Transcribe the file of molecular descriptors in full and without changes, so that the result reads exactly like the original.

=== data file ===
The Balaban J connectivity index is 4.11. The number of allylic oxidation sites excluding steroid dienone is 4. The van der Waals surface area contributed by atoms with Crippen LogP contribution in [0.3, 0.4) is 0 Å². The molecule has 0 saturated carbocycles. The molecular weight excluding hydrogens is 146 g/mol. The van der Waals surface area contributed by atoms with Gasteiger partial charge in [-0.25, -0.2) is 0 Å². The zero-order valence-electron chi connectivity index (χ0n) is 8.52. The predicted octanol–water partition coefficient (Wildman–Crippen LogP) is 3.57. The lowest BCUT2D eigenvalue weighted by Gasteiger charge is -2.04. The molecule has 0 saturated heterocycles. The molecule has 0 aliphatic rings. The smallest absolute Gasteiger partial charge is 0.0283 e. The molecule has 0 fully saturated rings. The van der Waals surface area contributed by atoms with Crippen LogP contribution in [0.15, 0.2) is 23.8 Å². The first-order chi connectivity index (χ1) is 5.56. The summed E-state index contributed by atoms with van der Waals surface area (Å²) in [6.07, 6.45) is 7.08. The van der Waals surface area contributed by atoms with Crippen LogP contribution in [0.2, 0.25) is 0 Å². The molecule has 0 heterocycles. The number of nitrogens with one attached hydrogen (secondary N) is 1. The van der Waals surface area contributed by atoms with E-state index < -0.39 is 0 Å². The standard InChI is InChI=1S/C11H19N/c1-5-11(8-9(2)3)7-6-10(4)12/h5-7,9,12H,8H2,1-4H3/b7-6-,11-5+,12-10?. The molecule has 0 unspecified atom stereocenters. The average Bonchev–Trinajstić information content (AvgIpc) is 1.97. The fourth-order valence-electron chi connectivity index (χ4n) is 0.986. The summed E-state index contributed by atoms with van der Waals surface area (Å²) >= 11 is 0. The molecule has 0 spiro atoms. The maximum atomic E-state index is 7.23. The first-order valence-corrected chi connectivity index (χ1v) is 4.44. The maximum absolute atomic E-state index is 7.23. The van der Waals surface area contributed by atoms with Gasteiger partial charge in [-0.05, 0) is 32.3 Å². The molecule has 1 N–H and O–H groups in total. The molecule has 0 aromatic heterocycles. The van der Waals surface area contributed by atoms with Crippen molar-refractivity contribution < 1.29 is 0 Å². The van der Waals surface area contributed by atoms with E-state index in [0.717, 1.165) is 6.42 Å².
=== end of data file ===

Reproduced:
The Balaban J connectivity index is 4.11. The number of allylic oxidation sites excluding steroid dienone is 4. The van der Waals surface area contributed by atoms with Crippen LogP contribution in [0.3, 0.4) is 0 Å². The molecule has 0 saturated carbocycles. The molecular weight excluding hydrogens is 146 g/mol. The van der Waals surface area contributed by atoms with Gasteiger partial charge in [-0.25, -0.2) is 0 Å². The zero-order valence-electron chi connectivity index (χ0n) is 8.52. The predicted octanol–water partition coefficient (Wildman–Crippen LogP) is 3.57. The lowest BCUT2D eigenvalue weighted by Gasteiger charge is -2.04. The molecule has 0 saturated heterocycles. The molecule has 0 aliphatic rings. The smallest absolute Gasteiger partial charge is 0.0283 e. The molecule has 0 fully saturated rings. The van der Waals surface area contributed by atoms with Crippen LogP contribution in [0.15, 0.2) is 23.8 Å². The first-order chi connectivity index (χ1) is 5.56. The summed E-state index contributed by atoms with van der Waals surface area (Å²) in [6.07, 6.45) is 7.08. The van der Waals surface area contributed by atoms with Crippen LogP contribution in [0.2, 0.25) is 0 Å². The molecule has 0 heterocycles. The number of nitrogens with one attached hydrogen (secondary N) is 1. The van der Waals surface area contributed by atoms with E-state index < -0.39 is 0 Å². The standard InChI is InChI=1S/C11H19N/c1-5-11(8-9(2)3)7-6-10(4)12/h5-7,9,12H,8H2,1-4H3/b7-6-,11-5+,12-10?. The molecule has 0 unspecified atom stereocenters. The average Bonchev–Trinajstić information content (AvgIpc) is 1.97. The fourth-order valence-electron chi connectivity index (χ4n) is 0.986. The summed E-state index contributed by atoms with van der Waals surface area (Å²) >= 11 is 0. The molecule has 0 spiro atoms. The maximum atomic E-state index is 7.23. The first-order valence-corrected chi connectivity index (χ1v) is 4.44. The maximum absolute atomic E-state index is 7.23. The van der Waals surface area contributed by atoms with Gasteiger partial charge in [-0.05, 0) is 32.3 Å². The molecule has 1 N–H and O–H groups in total. The molecule has 0 aromatic heterocycles. The van der Waals surface area contributed by atoms with Crippen molar-refractivity contribution < 1.29 is 0 Å². The van der Waals surface area contributed by atoms with E-state index in [0.717, 1.165) is 6.42 Å².